“The Privilege” is a too-predictable German mashup of a couple of horror genres and several paranoid thrillers, all underscored by the big idea in Jordan Peele’s “Get Out.”
Hey kids, your elders are taking away your future, and not just with economics and environmental dimwittedness. Think “succubi.”
Finn (Max Schimmelpfennig of “Dark”) is a haunted teen who is still dealing with the childhood trauma we witness in the opening scene. He saw his older sister die after a mad sprint and drive into the night with her shouting (in German with subtitles, or dubbed), “We can’t let it GET us!”
He’s still under a doctor’s (Nadeshda Brennicke) care, still medicated, still watched warily by his parents (Lise Risom Olsen, Roman Knizka). He sees things — flashbacks, and what might be hallucinations. Whatever “it” was ten years before, he sensed it just as surely as his dead sister did.
“You all think I’m crazy, right?”
Maybe his gay BFF Lena (Lean van Acken) believes him. Maybe his crush Samira (Tijan Marei) would, if he ever got up the nerve to ask her out.
But his parents? Was that them he say carrying out some sort of ritual involving his twin sister Sophie (Milena Tscharntke)?
“What? What are you talking about?” Is it all in his head? Does he know
gasbeleuchtung is the German word for “gaslighting?”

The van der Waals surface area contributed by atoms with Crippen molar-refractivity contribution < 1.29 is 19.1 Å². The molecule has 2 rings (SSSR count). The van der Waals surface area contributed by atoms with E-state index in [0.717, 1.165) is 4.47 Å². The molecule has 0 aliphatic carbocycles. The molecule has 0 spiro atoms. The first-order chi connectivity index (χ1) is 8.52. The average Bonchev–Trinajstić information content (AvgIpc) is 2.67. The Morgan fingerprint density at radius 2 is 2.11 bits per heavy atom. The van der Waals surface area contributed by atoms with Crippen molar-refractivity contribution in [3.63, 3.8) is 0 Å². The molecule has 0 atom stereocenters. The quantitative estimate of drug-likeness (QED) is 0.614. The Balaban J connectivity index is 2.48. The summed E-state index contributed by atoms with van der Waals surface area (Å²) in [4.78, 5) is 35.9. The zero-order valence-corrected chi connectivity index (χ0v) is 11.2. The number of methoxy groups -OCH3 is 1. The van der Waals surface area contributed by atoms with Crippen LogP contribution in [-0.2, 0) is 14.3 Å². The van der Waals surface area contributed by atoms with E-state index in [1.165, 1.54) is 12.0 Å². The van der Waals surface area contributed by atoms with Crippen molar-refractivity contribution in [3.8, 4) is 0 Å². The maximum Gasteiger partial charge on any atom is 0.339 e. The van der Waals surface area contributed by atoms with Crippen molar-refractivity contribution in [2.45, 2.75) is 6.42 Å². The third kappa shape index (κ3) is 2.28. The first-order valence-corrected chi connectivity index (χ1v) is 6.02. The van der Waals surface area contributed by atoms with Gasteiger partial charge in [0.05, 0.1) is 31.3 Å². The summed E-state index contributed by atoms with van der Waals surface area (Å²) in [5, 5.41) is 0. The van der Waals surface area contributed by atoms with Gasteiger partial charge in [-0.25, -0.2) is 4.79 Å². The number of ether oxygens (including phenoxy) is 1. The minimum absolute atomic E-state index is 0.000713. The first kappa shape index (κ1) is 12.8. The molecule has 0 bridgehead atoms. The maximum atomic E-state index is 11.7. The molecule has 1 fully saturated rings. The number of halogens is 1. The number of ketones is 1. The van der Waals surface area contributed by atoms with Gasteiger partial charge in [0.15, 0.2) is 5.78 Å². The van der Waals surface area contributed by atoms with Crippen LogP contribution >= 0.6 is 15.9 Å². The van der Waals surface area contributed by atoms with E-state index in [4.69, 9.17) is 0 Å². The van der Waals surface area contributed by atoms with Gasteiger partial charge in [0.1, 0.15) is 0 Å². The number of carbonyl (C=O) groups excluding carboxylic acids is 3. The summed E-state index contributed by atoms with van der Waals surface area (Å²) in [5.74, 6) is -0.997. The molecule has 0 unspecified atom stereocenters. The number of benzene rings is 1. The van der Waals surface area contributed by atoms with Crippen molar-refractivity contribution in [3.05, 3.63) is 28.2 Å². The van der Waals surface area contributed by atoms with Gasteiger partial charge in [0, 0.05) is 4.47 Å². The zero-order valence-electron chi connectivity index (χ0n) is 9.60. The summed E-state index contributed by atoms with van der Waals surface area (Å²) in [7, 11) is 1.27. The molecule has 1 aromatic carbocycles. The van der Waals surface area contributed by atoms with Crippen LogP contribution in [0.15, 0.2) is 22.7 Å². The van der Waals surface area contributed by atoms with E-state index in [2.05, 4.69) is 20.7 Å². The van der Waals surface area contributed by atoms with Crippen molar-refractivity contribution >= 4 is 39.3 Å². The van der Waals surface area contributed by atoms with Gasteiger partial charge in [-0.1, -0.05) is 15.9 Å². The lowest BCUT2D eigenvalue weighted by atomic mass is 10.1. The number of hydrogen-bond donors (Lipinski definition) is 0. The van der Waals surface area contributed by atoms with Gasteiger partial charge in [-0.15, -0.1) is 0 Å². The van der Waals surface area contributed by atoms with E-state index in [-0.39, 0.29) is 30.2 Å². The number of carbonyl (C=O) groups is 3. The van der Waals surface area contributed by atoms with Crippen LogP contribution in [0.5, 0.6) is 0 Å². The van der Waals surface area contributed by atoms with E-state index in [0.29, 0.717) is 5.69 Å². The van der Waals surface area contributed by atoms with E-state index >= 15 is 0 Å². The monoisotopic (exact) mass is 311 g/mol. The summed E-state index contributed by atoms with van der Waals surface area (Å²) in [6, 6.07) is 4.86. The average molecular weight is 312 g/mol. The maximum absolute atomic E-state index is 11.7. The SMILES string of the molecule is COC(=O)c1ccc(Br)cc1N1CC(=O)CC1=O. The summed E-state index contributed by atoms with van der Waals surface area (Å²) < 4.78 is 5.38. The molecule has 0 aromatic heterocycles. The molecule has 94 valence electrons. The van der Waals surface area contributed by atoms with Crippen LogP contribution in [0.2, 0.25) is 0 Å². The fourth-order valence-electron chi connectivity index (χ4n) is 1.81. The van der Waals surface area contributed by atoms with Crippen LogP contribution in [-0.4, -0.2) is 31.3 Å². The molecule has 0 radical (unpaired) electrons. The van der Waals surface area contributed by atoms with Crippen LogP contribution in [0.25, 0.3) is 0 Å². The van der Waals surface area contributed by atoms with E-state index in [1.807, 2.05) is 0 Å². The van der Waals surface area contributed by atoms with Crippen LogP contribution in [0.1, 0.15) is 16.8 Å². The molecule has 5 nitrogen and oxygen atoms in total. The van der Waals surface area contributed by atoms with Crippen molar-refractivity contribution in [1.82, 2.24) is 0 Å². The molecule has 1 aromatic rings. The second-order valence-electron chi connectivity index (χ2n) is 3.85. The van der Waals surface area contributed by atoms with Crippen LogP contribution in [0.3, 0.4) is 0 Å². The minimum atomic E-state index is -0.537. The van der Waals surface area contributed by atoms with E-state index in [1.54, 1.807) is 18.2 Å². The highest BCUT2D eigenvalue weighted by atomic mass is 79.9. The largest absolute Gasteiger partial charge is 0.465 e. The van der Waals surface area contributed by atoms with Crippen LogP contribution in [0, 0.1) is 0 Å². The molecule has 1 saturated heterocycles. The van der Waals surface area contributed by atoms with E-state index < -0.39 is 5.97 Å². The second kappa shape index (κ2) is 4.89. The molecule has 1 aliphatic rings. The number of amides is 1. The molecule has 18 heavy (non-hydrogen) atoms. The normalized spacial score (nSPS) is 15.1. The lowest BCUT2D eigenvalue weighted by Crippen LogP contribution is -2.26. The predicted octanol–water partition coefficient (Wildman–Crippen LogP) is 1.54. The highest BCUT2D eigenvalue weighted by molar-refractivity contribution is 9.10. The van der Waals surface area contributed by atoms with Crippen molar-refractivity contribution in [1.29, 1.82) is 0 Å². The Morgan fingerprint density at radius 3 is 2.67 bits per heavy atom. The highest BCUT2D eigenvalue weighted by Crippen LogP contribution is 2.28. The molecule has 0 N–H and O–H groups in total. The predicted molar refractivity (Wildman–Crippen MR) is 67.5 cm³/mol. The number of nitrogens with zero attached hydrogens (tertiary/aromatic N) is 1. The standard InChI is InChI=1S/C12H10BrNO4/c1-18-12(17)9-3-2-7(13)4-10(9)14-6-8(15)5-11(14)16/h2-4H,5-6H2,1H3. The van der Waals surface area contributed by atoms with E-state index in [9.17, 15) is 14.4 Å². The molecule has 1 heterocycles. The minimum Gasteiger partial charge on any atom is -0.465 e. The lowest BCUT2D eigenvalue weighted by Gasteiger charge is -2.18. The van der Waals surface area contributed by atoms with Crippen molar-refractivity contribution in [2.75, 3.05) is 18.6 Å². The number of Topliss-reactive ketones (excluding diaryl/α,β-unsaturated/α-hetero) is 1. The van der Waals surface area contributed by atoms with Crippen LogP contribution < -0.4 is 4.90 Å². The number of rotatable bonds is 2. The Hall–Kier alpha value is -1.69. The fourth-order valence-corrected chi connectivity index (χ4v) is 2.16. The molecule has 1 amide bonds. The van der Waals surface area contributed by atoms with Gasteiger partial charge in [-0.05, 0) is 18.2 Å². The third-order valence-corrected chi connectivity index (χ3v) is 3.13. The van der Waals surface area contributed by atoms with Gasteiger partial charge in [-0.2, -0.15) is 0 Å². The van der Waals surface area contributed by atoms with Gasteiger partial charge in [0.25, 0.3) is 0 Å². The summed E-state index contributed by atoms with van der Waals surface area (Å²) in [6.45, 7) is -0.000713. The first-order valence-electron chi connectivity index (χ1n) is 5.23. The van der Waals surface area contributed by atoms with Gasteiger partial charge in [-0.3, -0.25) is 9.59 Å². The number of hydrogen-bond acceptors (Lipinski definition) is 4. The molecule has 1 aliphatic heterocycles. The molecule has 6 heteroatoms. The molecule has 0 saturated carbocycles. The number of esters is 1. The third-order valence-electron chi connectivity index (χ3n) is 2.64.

We do. Well, maybe not the German word thing. But pretty much every other plot point and action beat in “The Privilege” — as in “You’re part of a most privileged generation, you know.” — we see coming from 22 kilometers off.
The science class about “fungi,” the Russian “experts” in hallucinogens, the DIY “exorcism,” all of it seems cut and pasted from a dozen other pictures.
Even the dialogue has a stultifying over-familiarity, from “We can’t let it GET us” to “You all think I’m crazy” to “Take this, bitches!”
The leads are game enough, with van Acken having the “fun role” and Schimmelpfennig forced to do the suffering, investigating and heavy-lifting. Nobody else makes much of an impression beyond the tropes and archetypes they were hired to be.
The definition of movie “comfort food” is filling your film diet with the undemanding and overfamiliar. “Privilege” is cinematic sauerbraten. But if that’s your thing, “Guten appetit!”
Rating: TV-MA, violence, drug abuse, sexual situations
Cast: Max Schimmelpfennig, Lea van Acken, Tijan Marei, Milena Tscharntke, Lise Risom Olsen, Roman Knizka and Nadeshda Brennicke.
Credits: Directed by Felix Fuchssteiner and Katharina Schöde, scripted by Felix Fuchssteiner, Sebastian Niemann, Katharina Schöde and Eckhard Vollmar A Netflix release.
Running time: 1:44